• 59) ‘Then science made some astonishing leaps and bounds, and it became possible to construct a theory of consciousness that involved nothing more complex than the physical brain.’
  • 60) ‘One way or another, it galloped in great leaps and bounds.’
  • 61) ‘Our tour has come on leaps and bounds in the past four or five years.’
  • 62) ‘It's taken considerable leaps and bounds since then.’
  • 63) ‘I think my sketchbook diary is leaps and bounds beyond any of my other work.’
  • 64) ‘I work with him every week and he's come on leaps and bounds lately.’
  • 65) ‘We elves patrol throughout the Black Wood, and well into the bounds of the ancient elf kingdom, including the Marshes where you are from.’
  • 66) ‘I do not need to take it any further than to merely say there is a broad power and it can operate beyond the bounds of the Territory.’
  • 67) ‘The bounds of the territorium, described topographically, match the present Llangors parish.’
  • 68) ‘He commands 45,000 police and civilians, and is responsible for a massive slice of territory stretching far beyond the bounds of what most people think of as London.’
  • 69) ‘Townspeople of all ages have taken part in the historic beating of the bounds tradition to observe the boundaries of Malmesbury.’
  • 70) ‘But there is ample evidence that they are erecting the bounds of their political playpen far beyond the confines of Westminster.’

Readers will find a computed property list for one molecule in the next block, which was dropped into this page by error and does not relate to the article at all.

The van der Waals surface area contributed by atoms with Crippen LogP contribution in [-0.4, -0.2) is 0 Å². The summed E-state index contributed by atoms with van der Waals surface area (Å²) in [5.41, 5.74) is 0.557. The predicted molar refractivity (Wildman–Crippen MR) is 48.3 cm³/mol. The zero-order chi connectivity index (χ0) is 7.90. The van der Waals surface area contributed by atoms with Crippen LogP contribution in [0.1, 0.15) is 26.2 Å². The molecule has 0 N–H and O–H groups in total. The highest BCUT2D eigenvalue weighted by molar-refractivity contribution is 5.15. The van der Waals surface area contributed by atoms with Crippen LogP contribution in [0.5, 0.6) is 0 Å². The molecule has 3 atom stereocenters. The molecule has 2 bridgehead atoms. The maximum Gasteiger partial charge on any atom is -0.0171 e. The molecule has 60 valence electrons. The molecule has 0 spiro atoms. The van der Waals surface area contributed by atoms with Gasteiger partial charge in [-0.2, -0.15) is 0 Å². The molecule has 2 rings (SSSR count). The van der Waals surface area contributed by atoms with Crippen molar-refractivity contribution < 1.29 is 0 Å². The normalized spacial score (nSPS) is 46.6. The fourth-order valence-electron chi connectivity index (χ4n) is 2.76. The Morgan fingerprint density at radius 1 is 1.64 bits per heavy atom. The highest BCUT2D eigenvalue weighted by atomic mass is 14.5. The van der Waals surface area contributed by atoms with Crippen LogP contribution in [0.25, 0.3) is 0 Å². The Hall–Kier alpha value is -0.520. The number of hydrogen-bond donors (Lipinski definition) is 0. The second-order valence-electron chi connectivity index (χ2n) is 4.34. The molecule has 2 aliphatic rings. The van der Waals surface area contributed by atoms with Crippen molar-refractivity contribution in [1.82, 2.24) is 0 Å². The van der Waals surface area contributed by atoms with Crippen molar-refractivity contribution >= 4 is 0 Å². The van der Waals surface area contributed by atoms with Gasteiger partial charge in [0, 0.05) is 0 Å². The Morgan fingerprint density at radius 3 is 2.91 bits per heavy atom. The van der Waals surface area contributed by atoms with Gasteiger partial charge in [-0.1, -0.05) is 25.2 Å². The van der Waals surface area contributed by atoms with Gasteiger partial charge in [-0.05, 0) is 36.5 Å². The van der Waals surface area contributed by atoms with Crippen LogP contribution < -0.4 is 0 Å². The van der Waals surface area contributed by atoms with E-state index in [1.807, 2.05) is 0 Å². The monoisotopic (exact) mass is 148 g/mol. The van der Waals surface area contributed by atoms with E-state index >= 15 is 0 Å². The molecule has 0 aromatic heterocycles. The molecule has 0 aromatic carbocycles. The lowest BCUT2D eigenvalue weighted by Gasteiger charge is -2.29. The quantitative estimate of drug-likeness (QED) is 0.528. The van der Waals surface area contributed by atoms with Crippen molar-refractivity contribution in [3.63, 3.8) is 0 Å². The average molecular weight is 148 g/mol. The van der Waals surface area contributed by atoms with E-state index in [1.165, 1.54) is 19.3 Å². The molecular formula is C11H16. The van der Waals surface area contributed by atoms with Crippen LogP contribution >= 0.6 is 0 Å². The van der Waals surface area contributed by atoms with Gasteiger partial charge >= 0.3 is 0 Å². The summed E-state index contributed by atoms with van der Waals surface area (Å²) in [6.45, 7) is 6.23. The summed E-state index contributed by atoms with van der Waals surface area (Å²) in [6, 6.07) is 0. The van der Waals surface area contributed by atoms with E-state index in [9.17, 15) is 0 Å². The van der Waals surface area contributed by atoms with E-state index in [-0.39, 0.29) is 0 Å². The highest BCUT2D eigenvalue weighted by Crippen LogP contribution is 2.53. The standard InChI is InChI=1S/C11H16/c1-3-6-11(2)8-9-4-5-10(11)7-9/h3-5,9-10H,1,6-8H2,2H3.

• 71) ‘And yet within the bounds of each paragraph, the writing is extremely cogent, even sometimes quite strictly disciplined’
  • 72) ‘Once within its bounds, I notice a winding single-story caretaker building to our immediate right.’
  • 73) ‘The chance to purchase a site of this critical mass and significance within the bounds of the National Park make it unprecedented in recent years.’
  • 74) ‘Curious as always, we walked beyond the bounds of the current development, into the rock of the desert.’
  • 75) ‘Built heritage experts concede that the most severely damaged buildings were not the most elegant, stylish or historic within the bounds of Edinburgh's World Heritage Site.’
  • 76) ‘My only limits are the bounds of good taste, what I consider good taste.’
  • 77) ‘His ambition for approbation sets bounds and limits to his ambition, so to speak.’
  • 78) ‘By contrast, hoarding of a non-monetary commodity is kept within bounds by declining marginal utility.’
  • 79) ‘Therefore, the question of having a navy and of its parameters far transcends the bounds of military tasks alone for any state.’
  • 80) ‘Capable of great inspiration and idealism, they are often accused of lacking realism and being too trusting in the conviction that the power of belief, hope, or love can transcend all bounds and borders.’
  • 81) ‘And, of course, such systems have a way of refusing to be contained within bounds or borders.’
  • 82) ‘They are musicians for the 21st Century, where there are no borders and no bounds.’
  • 83) ‘The Crown sets a finite limit and says that is the bounds within which it will negotiate, and if that is not accepted, then it will not be able to negotiate.’
  • 84) ‘Even within these tolerant bounds, however, Nicolas Roeg was a limit tester.’
  • 85) ‘But his views are neither racist nor extremist; they fall within the bounds of legitimate scholarly debate.’
  • 86) ‘His mother appeared to be extremely happy and her happiness seemed me to have no bounds.’